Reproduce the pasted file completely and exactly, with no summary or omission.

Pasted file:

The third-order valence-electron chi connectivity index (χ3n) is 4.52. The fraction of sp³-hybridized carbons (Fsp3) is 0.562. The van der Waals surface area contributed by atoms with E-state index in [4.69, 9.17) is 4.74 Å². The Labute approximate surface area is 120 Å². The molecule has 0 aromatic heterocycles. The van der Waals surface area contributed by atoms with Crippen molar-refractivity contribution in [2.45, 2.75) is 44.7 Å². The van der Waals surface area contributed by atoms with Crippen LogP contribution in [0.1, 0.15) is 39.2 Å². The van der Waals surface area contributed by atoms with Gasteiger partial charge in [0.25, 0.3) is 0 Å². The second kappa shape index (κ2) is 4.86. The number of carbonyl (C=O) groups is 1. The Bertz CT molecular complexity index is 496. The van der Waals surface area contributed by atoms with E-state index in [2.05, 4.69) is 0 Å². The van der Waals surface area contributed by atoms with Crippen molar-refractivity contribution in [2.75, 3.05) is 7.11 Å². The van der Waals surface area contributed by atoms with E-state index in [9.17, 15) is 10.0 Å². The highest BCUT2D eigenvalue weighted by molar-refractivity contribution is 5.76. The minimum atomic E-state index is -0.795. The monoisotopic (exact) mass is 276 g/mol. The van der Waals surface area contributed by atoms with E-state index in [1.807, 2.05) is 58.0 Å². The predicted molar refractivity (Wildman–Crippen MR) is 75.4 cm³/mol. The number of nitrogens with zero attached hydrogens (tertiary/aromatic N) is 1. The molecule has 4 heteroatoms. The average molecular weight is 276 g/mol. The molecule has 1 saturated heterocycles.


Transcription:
The third-order valence-electron chi connectivity index (χ3n) is 4.52. The fraction of sp³-hybridized carbons (Fsp3) is 0.562. The van der Waals surface area contributed by atoms with E-state index in [4.69, 9.17) is 4.74 Å². The Labute approximate surface area is 120 Å². The molecule has 0 aromatic heterocycles. The van der Waals surface area contributed by atoms with Crippen molar-refractivity contribution in [2.45, 2.75) is 44.7 Å². The van der Waals surface area contributed by atoms with Crippen LogP contribution in [0.1, 0.15) is 39.2 Å². The van der Waals surface area contributed by atoms with Gasteiger partial charge in [0.25, 0.3) is 0 Å². The second kappa shape index (κ2) is 4.86. The number of carbonyl (C=O) groups is 1. The Bertz CT molecular complexity index is 496. The van der Waals surface area contributed by atoms with E-state index in [2.05, 4.69) is 0 Å². The van der Waals surface area contributed by atoms with Crippen molar-refractivity contribution in [2.75, 3.05) is 7.11 Å². The van der Waals surface area contributed by atoms with E-state index in [9.17, 15) is 10.0 Å². The highest BCUT2D eigenvalue weighted by molar-refractivity contribution is 5.76. The minimum atomic E-state index is -0.795. The monoisotopic (exact) mass is 276 g/mol. The van der Waals surface area contributed by atoms with E-state index in [1.807, 2.05) is 58.0 Å². The predicted molar refractivity (Wildman–Crippen MR) is 75.4 cm³/mol. The number of nitrogens with zero attached hydrogens (tertiary/aromatic N) is 1. The molecule has 4 heteroatoms. The average molecular weight is 276 g/mol. The molecule has 1 saturated heterocycles.